India’s Space Research Organisation (ISRO) launched its ambitious deep space mission on Monday (22nd July) from its spaceport at Sriharikota on the eastern shore in Andhra Pradesh. Billed as one of the most challenging missions ever according to ISRO Chief K. Sivan, the launch was initially scheduled for 15th July 2019 but had to be rescheduled due to a technical snag.
In a swift operation, the ISRO scientists normalized the spacecraft and launcher in 24 hours and corrected the snag in the next 36 hours, said Sivan after the launch.
ISRO will carry out 15 crucial manoeuvres in the next six weeks and finally bring the Chandrayaan-2 around the Moon for a soft landing near its the South Pole.
Chandrayaan-2 - an orbiter, lander and rover, is scheduled to land on the Moon on the 48th day or 7th September 2019, covering a distance of about 384,000 Km. It carries 14 payloads to carry out experiments.
The success of the mission will take India to the “Big Boy Space Club” as so far only the US, Russia and China have accomplished this feat. It will be the first space mission to attempt to soft-land the lander –Vikram and rover Pragyan in a high plain between two craters at a latitude of about 70 degrees south.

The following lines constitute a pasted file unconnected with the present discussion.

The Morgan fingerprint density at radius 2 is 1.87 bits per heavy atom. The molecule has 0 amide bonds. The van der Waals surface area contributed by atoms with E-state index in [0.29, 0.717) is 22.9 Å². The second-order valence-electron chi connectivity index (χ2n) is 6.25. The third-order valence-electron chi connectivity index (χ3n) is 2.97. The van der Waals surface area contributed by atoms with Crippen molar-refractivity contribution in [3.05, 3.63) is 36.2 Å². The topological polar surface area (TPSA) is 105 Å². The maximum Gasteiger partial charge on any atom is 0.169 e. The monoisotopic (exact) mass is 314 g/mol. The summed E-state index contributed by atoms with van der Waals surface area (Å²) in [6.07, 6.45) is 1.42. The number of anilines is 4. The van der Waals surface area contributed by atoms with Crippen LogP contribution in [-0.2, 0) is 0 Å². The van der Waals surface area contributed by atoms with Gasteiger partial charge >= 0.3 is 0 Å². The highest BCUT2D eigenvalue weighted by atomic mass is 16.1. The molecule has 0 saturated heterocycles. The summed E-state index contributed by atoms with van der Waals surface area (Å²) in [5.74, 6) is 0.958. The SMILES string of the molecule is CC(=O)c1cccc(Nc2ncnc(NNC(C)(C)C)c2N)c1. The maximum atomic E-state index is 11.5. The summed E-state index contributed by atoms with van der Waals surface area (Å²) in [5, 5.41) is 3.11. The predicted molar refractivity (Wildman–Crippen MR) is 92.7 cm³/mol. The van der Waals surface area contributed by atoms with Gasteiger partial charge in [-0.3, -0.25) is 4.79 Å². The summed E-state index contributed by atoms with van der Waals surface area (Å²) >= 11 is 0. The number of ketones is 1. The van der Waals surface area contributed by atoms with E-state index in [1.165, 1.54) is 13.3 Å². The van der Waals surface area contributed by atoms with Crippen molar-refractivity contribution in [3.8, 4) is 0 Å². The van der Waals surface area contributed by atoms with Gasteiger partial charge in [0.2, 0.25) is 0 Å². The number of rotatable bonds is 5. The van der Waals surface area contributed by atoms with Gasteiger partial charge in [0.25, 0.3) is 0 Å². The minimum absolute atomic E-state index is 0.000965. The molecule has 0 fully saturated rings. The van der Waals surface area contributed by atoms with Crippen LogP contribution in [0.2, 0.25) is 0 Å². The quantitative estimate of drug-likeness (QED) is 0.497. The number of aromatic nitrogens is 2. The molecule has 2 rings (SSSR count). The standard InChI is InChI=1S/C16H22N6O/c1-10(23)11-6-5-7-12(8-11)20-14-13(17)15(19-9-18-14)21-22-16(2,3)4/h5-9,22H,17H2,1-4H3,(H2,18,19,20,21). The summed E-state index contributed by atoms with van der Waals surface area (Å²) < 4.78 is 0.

The lunar South Pole is especially interesting because the area there remains in the shadows and is much larger than its the North Pole. There is the possibility of the presence of water, and craters in the cold traps could contain a fossil record of the early Solar System. India’s first Lunar Mission in 2008 had identified traces of water on the Moon.
The 3,850 kg spacecraft was fired on a massive rocket, GSLV Mark III, which had a 100 per cent success rate, with two launches and one sub-orbital flight. It is India’s most powerful launcher to date and is entirely designed and fabricated in the country.
Chandrayaan-2 is the cheapest among Moon Missions so far. Its total cost is $142 million less than half the budget of the recently released Hollywood movie Avengers: Endgame.